1. In a food processor add ginger, garlic, chilli, olive oil, coriander, garam masala and tomatoes.  Whizz until you form a paste – though mine was quite watery due to the tomatoes so I wouldn’t have described it as paste – but it turned out fine! (Store in fridge or freeze until needed).
  2. Remember to cut the vegetables and chicken into equal size so you get a more even cook.
  3. Place all the ingredients into the slow cooker apart from the Greek yoghurt and lime.  If the curry is too thick, add a little water.
  4. Cook on low for 6-8 hours ( 6 was plenty for me), or on high for 3-4 hours.
  5. About 30 an hour before serving I felt it was a bit watery so I added some cornflour (about 2 tsp mixed to a paste first with some of the cooking liquid).
  6. 20-30 minutes before serving, stir in Greek yoghurt, chopped coriander and zest of lime.
  7. Stir and serve on a bed of rice (I used basmati).

It was felt by my dinner guests that there was something missing (I forgave them after) – so I’ll include the lemongrass next time, and I might add a teaspoon of ground coriander too – and see what happens!!!

And now for dessert……

Curry and Cheeseckae-2

Lemon Cheesecake with Speculoos Base

This was kind of a combination of about 3 recipes…

For the Base…

  • 160g Speculoos biscuits
  • 75g butter
  1. Melt the butter and crush the biscuits, then add them to the butter and pour into a round tin, preferable with a removable base.
  2. Now – the recipe for that base said to cook this for 8  minutes at about 160degrees. Which I did, and it worked out ok, but I’m not sure if it was necessary – next time I’ll just chill the mixture once it’s been placed in the tin…. trial and error!

For the filling

  • 700g Marscapone Cheese
  • 2 lemons, juice and zest
  • 200g caster sugar
  • 4 tbsp icing sugar
  1. mix the mascarpone cheese, lemon juice and zest and caster sugar and icing sugar together in a bowl until well combined. Do not mix the mixture too much as this will cause it to split. Taste the mixture and add more sugar, to taste.
  2. Spoon the mixture into the tin on top of the chilled biscuit mixture and chill in the fridge for at least 2 hours.

For the Topping

  • Juice of 1 orange
  • 350g frozen fruits of the forest
  • 50g caster sugar
  • 1 heaped teaspoon cornflour
  1. Put the orange juice and frozen berries into a saucepan.  Cook gently to thaw, then add the sugar and stir to dissolve.
  2. Blend the cornflour with a dribble of water and some of the hot liquid from the saucepan.
  3. Mix well, then stir the cornflour mixture into the berries in the saucepan.
  4. Bring to the boil, stirring to thicken.  If a thicker consistency is required, more cornflour can be added (in the same way).


Barbecue Gingered Chicken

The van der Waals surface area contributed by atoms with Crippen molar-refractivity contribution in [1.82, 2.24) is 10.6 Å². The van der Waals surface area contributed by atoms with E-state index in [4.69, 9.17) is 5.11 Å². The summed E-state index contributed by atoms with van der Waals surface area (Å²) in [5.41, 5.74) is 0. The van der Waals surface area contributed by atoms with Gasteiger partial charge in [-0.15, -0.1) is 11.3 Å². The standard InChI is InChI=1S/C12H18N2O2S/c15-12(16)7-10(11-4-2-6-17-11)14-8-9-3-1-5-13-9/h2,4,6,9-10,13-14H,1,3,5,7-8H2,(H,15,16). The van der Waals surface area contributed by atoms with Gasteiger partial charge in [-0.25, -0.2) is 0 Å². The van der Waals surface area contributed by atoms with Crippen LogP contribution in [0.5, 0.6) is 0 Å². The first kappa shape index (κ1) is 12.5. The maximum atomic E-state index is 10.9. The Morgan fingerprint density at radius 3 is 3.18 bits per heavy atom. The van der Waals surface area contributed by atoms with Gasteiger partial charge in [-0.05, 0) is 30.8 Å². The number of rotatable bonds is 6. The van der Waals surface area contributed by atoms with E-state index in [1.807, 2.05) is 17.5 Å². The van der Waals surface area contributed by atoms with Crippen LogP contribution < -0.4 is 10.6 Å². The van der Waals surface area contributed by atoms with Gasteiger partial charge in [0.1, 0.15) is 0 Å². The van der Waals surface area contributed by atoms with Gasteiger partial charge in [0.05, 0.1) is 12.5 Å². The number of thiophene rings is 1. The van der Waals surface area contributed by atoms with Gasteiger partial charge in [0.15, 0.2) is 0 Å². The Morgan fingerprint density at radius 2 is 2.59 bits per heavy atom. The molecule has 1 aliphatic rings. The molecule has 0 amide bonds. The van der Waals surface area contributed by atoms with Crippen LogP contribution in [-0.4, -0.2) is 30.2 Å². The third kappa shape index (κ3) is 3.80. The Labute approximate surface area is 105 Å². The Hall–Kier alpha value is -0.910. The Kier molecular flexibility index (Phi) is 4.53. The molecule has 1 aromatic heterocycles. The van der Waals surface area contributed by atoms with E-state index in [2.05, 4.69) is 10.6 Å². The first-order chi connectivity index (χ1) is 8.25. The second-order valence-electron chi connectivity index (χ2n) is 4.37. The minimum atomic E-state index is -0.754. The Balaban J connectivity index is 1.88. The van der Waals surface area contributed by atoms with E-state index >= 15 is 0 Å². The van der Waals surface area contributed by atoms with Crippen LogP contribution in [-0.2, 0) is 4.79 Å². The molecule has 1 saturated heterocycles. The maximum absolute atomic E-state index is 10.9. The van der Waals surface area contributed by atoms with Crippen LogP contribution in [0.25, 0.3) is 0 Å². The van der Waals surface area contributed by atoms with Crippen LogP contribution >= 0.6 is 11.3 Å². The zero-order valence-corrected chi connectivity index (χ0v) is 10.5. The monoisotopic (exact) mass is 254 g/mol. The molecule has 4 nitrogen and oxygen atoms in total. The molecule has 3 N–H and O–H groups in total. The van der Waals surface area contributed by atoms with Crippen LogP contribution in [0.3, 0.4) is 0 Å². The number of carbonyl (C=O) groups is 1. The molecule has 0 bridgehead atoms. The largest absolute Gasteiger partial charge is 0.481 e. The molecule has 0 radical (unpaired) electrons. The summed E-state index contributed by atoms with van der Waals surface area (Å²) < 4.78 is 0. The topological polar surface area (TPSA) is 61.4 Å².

It is BBQ season after all isn’t it??

I am a fan of marinades and I’ve used this one a good few times – there is chicken currently bathing in it in my fridge as I write.

This is from Barbecues and Grilling by Anthony Worral Thompson – a great book that I’ve had for a while but I really want to start making a few more things from it in the coming weeks, so if they work I’ll stick them up here!


  • 4 chicken breasts with skin on, if preferred
  • 5cm piece fresh ginger, peeled and grated
  • 1 small onion, grated
  • 1 large red chilli, deseeded and finely chopped
  • 2 garlic cloves, crushed with a little salt
  • 1 tablespoon soy sauce
  • 2 tablespoons vegetable oil
  • 2 tablespoons honey


  1. In a small bowl, combine all the ingredients for the marinade mixture.
  2. Set aside the chicken breasts in a shallow dish and spread the mixture over them.  Cover and marinate in the fridge for at least 2 hours, preferable overnight.
  3. Remove from the fridge up to 30 minutes before cooking
  4. Cook the chicken on the barbecue grill, skin-side down first, over high heat for 7-8 minutes.  Then turn and cook on the other side for a further 7-8 minutes, basting occasionally with the marinade juices, until lightly charred and firm to the touch.

I actually cut the chicken breast into strips…. voila!



Running to Stand Still: Toasted quinoa, lentil and poached salmon salad

My first reblog (aka steal)… made this last night, delish. My favourite part was when the quinoa popped! Thanks Sylvia!


In his book, Notes on a Small Island, Bill Bryson, who I revere and adore, laid claim to the title “Lord Lather of Indecision”. If you haven’t read it yet, sort that out. I’d loan you mine, but it is precious because SIGNED COPY:


Anyway, my point is that if I had a title, it would be something along the lines of Princess Procrastinate of Dither. Decisions do not come easily to me and I will avoid making them in as many ways possible (for example). However, the big birthday of the year is just around the corner and I need to put down the book and start making decisions. What to do, where to go, what to say, what to think. Ideally, I would have a very bossy opinionated Personal Assistant to say “Do this”, “Apply for that”, “Go there”, “Talk to him”, “Stop doing that”, “Wear this”…